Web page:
Election folly: Republicans need to be careful of making a big mistake now
It is time for a "Dear GOP" letter.
Actually, it might be long past time.
As the midterm elections draw ever closer, the bickering has already started. The topic? Who is worthy enough to earn the title "Republican" and to claim a seat in government under the stamp of approval of the Grand Ole Party.
And if you think the petty baloney is bad now, wait until the election gets closer.
Now don't for a minute think that the Democrats are just sitting back and watching this battle rage. They are behind the scenes, too, stirring the pot. They have their own problems to face in the fall, too, but egging this bickering on is too irresistible.
Besides, they are experienced with ganging up on their own. The national Democratic Party has already turned on those it thinks cannot win this fall -- and that is quite a long list.
Now, to the point.
So, for those who are tired of too much politics, too much spending and too many promises left unkept -- and those who are going to scream if they have to listen to one more fat-cat politician tell them he or she has the situation well in hand -- here is what needs to happen if you want to see real change and a new direction.
Someone has to tell the Republican leadership to buck up, to shut up and to stop acting like eighth-grade girls at a middle school dance.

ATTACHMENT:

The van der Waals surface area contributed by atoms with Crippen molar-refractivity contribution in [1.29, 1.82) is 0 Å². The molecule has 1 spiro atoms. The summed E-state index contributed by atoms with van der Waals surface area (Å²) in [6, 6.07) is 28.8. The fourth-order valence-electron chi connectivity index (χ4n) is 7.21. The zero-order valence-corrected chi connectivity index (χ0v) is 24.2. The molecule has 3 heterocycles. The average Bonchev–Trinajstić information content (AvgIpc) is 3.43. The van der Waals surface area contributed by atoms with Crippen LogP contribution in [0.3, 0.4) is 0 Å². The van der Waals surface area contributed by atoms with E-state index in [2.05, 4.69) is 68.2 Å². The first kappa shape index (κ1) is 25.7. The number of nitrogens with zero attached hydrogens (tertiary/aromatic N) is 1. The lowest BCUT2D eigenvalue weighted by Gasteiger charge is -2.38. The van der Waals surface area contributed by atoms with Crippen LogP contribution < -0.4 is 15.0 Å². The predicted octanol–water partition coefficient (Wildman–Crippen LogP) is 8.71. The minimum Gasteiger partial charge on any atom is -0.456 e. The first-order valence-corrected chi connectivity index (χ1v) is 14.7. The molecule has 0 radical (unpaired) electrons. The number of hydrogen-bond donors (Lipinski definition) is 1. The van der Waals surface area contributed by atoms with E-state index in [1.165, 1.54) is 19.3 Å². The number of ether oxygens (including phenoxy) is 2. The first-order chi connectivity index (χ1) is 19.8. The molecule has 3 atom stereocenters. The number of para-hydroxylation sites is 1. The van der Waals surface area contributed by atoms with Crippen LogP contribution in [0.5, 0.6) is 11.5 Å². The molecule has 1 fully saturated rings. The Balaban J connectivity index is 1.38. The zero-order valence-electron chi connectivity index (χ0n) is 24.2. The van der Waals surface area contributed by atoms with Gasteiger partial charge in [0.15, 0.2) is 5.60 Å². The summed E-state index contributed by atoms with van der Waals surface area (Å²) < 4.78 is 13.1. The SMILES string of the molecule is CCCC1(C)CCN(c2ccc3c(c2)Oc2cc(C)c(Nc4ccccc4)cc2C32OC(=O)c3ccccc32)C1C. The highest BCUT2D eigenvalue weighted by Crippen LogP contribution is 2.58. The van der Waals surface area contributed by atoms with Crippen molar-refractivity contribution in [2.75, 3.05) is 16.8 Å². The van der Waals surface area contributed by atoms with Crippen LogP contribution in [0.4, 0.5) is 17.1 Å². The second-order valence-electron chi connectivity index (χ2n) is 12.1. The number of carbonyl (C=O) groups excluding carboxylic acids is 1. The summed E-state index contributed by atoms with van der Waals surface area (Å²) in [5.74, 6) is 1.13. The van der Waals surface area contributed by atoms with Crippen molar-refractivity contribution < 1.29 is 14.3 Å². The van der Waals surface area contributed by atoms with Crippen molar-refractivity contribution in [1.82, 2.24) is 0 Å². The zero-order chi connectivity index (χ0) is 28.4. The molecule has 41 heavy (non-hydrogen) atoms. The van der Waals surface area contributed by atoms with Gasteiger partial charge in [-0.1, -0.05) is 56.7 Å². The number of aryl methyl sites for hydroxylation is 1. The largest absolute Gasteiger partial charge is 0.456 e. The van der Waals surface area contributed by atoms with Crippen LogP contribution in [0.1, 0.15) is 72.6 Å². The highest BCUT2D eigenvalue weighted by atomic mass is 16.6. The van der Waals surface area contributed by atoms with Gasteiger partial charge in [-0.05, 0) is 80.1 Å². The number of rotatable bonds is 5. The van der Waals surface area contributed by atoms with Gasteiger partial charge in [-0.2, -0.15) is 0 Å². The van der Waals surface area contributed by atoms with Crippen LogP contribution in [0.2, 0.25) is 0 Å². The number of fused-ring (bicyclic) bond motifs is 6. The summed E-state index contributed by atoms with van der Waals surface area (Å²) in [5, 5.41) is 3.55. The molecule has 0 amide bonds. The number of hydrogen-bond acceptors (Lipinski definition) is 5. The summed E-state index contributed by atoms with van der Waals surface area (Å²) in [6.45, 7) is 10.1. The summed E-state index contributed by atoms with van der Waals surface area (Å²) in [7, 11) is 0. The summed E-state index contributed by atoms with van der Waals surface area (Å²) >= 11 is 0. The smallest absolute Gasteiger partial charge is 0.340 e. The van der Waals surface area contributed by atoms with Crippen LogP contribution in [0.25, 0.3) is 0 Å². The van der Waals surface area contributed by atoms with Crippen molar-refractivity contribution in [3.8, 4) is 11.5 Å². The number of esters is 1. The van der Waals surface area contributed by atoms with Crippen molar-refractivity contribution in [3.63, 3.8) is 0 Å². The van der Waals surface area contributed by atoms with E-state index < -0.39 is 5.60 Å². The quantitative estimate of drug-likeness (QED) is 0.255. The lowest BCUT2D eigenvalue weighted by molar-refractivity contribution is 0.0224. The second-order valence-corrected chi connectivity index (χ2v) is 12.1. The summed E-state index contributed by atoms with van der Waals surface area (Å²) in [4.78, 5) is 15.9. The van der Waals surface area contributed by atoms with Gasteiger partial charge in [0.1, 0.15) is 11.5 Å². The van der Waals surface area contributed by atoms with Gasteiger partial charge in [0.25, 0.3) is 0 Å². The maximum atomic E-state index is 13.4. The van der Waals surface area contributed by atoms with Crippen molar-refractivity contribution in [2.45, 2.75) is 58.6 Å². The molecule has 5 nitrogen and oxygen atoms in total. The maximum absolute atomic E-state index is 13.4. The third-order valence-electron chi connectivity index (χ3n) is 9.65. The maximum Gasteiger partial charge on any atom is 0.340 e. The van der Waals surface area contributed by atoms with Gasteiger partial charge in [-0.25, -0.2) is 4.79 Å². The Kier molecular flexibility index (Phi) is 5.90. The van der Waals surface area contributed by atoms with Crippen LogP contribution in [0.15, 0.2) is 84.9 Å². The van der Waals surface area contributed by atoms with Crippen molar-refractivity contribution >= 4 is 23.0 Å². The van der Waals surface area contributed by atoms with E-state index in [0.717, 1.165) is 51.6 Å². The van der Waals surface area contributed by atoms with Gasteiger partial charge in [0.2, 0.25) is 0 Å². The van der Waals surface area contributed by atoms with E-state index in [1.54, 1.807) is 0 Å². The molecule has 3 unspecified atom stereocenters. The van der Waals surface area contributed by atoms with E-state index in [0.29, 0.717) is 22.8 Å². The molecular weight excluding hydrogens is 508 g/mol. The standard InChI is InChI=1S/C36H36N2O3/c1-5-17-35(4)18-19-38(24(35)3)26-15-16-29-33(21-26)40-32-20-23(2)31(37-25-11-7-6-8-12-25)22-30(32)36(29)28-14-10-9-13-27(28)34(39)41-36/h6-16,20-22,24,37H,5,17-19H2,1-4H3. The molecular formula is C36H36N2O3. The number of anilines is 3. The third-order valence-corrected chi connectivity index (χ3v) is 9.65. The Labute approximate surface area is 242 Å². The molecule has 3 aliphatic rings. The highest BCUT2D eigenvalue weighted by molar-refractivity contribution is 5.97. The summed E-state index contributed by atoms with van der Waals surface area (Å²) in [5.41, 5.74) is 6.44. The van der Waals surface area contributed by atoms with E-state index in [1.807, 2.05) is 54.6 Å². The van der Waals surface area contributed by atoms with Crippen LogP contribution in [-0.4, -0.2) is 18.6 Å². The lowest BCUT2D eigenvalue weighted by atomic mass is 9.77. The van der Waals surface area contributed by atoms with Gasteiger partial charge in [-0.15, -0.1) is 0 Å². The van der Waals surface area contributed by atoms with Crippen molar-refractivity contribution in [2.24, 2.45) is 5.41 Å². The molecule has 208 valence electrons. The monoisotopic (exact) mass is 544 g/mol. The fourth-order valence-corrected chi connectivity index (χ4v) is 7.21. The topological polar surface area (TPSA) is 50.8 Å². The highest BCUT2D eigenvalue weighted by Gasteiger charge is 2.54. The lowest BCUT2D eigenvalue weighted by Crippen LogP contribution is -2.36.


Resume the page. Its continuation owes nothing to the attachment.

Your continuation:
The Tea Party candidates are not subversives sent in to destroy the very fabric of the political process. They are people who care deeply for their country and are concerned about the direction in which they see it heading.
They are focused on values like responsible use of taxpayer funds, lower taxes and smaller government. They are patriots who want to see their country preserved and who want to guarantee that a good foundation is left in place for their children.
They support many of the same issues that the Republican Party has called its signature for generations.
So, set aside the family squabble and get to work.
And when some idiot brings up a criticism of a Tea Party candidate based on some incident in high school, don't just sit there silently.
Speaking up for family-focused, core values and setting a goal of rebuilding the America you say has been nearly lost, starts with strong voices and leadership.
And you can't accomplish much of that if you are huddled over beside a tree with a gaggle of Republicans whispering about the new girl.
Now is the chance to speak with one, strong, united voice. Missing that chance now is just not an option -- not when the stakes are so high.
Otherwise, it really will be just more of the same old politics -- and as you might have noticed, Americans are kind of done with that road.
Published in Editorials on September 22, 2010 11:13 AM